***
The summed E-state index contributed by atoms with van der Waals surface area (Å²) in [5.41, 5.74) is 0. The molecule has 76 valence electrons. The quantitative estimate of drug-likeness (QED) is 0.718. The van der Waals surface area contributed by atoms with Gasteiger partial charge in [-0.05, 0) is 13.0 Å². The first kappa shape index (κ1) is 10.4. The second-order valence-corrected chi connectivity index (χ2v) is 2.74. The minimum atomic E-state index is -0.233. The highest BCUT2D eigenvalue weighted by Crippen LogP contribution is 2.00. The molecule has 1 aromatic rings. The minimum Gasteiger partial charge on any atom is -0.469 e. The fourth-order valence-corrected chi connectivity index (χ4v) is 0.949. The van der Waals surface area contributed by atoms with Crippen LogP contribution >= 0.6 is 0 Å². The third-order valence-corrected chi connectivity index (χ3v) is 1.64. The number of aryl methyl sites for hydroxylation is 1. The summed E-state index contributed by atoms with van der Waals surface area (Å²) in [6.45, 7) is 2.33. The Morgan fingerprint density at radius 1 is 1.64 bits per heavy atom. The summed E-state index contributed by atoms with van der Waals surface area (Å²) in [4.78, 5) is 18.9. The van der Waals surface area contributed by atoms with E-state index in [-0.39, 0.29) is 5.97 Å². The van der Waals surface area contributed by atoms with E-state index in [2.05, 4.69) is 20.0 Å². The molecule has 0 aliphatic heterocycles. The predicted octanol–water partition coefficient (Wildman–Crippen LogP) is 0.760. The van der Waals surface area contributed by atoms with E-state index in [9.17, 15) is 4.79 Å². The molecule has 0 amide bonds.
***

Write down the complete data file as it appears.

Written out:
The summed E-state index contributed by atoms with van der Waals surface area (Å²) in [5.41, 5.74) is 0. The molecule has 76 valence electrons. The quantitative estimate of drug-likeness (QED) is 0.718. The van der Waals surface area contributed by atoms with Gasteiger partial charge in [-0.05, 0) is 13.0 Å². The first kappa shape index (κ1) is 10.4. The second-order valence-corrected chi connectivity index (χ2v) is 2.74. The minimum atomic E-state index is -0.233. The highest BCUT2D eigenvalue weighted by Crippen LogP contribution is 2.00. The molecule has 1 aromatic rings. The minimum Gasteiger partial charge on any atom is -0.469 e. The fourth-order valence-corrected chi connectivity index (χ4v) is 0.949. The van der Waals surface area contributed by atoms with Crippen LogP contribution >= 0.6 is 0 Å². The third-order valence-corrected chi connectivity index (χ3v) is 1.64. The number of aryl methyl sites for hydroxylation is 1. The summed E-state index contributed by atoms with van der Waals surface area (Å²) in [6.45, 7) is 2.33. The Morgan fingerprint density at radius 1 is 1.64 bits per heavy atom. The summed E-state index contributed by atoms with van der Waals surface area (Å²) in [4.78, 5) is 18.9. The van der Waals surface area contributed by atoms with E-state index in [-0.39, 0.29) is 5.97 Å². The van der Waals surface area contributed by atoms with E-state index in [2.05, 4.69) is 20.0 Å². The molecule has 0 aliphatic heterocycles. The predicted octanol–water partition coefficient (Wildman–Crippen LogP) is 0.760. The van der Waals surface area contributed by atoms with E-state index in [9.17, 15) is 4.79 Å². The molecule has 0 amide bonds.